CRC Publishes Priorities for Global Coral Reef Restoration

In March 2020, just before global coral restoration took its hiatus into the virtual laboratory, the CRC Leadership Team met in Costa Rica to re-evaluate its priorities. The CRC’s work is intended to complement global restoration efforts in the areas of implementation, research, and international coordination. It is within these areas that the Leadership Team developed and recently published, Six priorities to advance the science and practice of coral reef restoration worldwide. With our global community of practice, the CRC Leadership Team has developed these priorities to help expand and improve the success of coral restoration around the world.

The priorities are to:

(1) increase restoration efficiency, focusing on scale and cost-effectiveness of deployment;

(2) scale-up larval-based coral restoration efforts, emphasizing recruit health, growth, and survival;

(3) ensure restoration of threatened coral species proceeds within a population-genetics management context;

(4) support a holistic approach to coral reef ecosystem restoration;

(5) develop and promote the use of standardized terms and metrics for coral reef restoration; and

(6) support [coral reef restoration] practitioners working in diverse geographic locations.

These priorities are not exhaustive nor do they imply that accomplishing these tasks alone will restore coral reefs globally; rather, these collective actions can provide tangible, local-scale advancements in reef conditions that offset declines resulting from local and global stressors including climate change.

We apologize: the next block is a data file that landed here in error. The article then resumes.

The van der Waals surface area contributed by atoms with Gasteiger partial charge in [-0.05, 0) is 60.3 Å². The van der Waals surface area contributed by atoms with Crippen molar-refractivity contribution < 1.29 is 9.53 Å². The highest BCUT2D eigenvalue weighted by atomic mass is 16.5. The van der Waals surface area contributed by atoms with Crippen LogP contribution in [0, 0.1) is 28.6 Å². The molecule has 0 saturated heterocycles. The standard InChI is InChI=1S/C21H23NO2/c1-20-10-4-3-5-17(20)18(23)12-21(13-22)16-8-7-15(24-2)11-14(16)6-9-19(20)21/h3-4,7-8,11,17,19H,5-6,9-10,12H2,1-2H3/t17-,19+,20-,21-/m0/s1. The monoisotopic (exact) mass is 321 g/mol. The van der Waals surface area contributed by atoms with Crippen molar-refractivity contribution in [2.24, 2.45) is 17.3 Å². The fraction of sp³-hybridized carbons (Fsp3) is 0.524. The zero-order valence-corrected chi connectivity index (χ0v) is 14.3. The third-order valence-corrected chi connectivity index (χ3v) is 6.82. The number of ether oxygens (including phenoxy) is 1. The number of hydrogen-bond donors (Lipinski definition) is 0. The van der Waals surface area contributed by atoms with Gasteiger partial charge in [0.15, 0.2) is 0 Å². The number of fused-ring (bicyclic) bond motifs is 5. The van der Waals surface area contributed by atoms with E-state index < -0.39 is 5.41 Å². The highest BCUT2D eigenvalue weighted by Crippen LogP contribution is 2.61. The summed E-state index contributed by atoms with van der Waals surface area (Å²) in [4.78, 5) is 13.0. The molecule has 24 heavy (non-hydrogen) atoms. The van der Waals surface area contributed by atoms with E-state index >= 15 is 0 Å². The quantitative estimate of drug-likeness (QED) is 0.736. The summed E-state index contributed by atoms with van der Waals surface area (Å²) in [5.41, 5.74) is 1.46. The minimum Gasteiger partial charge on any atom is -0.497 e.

What’s Next?

The paper outlines a series of objectives under each of the six priority areas. For the next few years, CRC Groups (working groups, ad-hoc groups, and regional groups) will be working on tasks under each of these objectives. A detailed list of these tasks and the CRC groups working toward solutions can be found on the CRC website. If your organization is working on similar efforts or wishes to collaborate, please get in touch at coral.restoration@noaa.gov.

Working together on these priorities, CRC members and partners aim to promote and improve coral reef restoration as a viable, scientifically rigorous, and practical conservation strategy.

SPECIAL THANKS to Tali Vardi, Phanor Montoya Maya, Whitney Hoot, Jessica Levy, Elizabeth Shaver, and R. Scott Winters for their significant roles in conceiving, structuring, and writing the manuscript. Thank you to the rest of the CRC Leadership team for your roles in writing and reviewing drafts of the paper.